PARIS — French President Emmanuel Macron said France and the United States must respect each other, in a response to a flurry of critical tweets by Donald Trump.
Macron said in an interview Wednesday with French television TF1 from the Charles-de-Gaulle aircraft carrier off the coast of southern France that “the French don’t expect from me to answer to tweets.”
Trump lit into Macron Tuesday over his suggestion for a European defence force, French tariffs on U.S. wine and even Macron’s approval ratings.
Asked whether Trump’s four tweets were unpleasant and inelegant, the French leader answered: “you summed up everything.”
He said he thinks that Trump “is doing American politics and I let him do American politics.”
“To be honest, I don’t do diplomacy or politics through tweets and comments”, he added.
Earlier Wednesday, government spokesman Benjamin Griveaux suggested that the U.S. president lacked “common decency” by launching his broadside on a day when France was mourning victims of the November 2015 attacks in Paris.
“We were commemorating the assassination of 130 of our compatriots three years ago in Paris and Saint-Denis, and so I will reply in English: ‘Common decency’ would have been appropriate”, Griveaux said.
Trump’s tweets underscored tensions between the once-chummy leaders and displayed the U.S. president’s irritation over criticism of how he acted in France.
“Diplomacy is not made through tweets but through bilateral discussions,” Macron said during Wednesday’s weekly Cabinet meeting in comments reported by Griveaux.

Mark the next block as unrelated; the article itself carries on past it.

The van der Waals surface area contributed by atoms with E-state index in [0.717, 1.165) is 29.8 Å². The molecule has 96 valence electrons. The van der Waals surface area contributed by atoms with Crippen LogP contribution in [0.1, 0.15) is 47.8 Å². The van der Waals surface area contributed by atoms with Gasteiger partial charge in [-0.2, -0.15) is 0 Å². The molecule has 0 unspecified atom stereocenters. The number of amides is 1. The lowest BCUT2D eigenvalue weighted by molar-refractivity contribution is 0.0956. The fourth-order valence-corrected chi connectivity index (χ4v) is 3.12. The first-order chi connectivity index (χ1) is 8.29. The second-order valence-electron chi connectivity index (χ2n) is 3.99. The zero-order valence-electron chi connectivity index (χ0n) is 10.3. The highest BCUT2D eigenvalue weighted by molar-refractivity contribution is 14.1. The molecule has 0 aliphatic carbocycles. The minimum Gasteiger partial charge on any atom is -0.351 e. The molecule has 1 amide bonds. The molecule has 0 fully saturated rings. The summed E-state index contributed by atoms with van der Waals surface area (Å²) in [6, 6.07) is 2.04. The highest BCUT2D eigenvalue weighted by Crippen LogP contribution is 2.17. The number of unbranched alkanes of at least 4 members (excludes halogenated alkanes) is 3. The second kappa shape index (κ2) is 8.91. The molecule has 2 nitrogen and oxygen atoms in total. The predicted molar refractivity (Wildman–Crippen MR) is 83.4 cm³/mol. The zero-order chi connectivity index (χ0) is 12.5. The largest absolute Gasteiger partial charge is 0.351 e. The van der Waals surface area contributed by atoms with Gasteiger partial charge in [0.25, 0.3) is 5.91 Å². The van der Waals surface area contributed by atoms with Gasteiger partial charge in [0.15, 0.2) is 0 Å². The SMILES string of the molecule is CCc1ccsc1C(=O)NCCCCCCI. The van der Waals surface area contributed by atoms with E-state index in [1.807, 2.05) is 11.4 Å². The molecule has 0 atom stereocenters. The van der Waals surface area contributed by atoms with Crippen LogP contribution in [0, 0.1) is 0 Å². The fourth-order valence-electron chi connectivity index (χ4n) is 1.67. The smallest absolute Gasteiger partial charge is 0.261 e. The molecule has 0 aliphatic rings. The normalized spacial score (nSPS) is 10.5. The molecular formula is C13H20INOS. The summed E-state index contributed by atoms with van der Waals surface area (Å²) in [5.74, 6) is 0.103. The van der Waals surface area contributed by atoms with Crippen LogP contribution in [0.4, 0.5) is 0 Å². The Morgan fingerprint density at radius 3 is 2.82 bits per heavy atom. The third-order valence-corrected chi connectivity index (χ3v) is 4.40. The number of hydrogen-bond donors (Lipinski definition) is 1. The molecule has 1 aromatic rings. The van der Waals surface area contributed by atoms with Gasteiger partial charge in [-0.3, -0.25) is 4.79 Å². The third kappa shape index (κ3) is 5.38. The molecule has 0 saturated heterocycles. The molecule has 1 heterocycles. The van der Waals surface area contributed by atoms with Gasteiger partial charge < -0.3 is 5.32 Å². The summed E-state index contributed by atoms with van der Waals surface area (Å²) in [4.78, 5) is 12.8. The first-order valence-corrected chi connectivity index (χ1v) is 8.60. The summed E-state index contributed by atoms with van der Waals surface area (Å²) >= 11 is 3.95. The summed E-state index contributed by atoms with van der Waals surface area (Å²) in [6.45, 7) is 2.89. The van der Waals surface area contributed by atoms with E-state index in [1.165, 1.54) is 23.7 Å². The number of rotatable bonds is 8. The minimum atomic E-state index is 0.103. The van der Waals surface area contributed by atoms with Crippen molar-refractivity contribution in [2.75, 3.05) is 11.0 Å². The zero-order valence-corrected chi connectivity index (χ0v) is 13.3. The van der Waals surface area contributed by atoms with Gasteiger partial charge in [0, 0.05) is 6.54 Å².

The French and the American leaders met on Saturday in Paris before ceremonies commemorating a century since the armistice of World War I.
Since Macron’s election last year and their first white-knuckle handshake at a NATO summit, they have had an up-and-down relationship. Macron called Trump “my good friend” in front of reporters this weekend and their meeting was described as cordial by the French presidency.
Trump’s tweet Tuesday that said “MAKE FRANCE GREAT AGAIN!” revived French national pride on social media. Many replied by recalling France’s World Cup victory in July, 20 years after winning its first title.
France player Benjamin Mendy replied “don’t worry bro,” placing two stars in his tweet to signify the country’s two World Cup victories. Many others posted photos and reference to the soccer victory.
French decathlon champion Kevin Mayer tweeted “work in progress, dear Donald,” posting a photo of his recent world record, beating U.S. athlete Ashton Eaton’s previous mark.
Associated Press writer John Leicester contributed to this report.
Sylvie Corbet, The Associated Press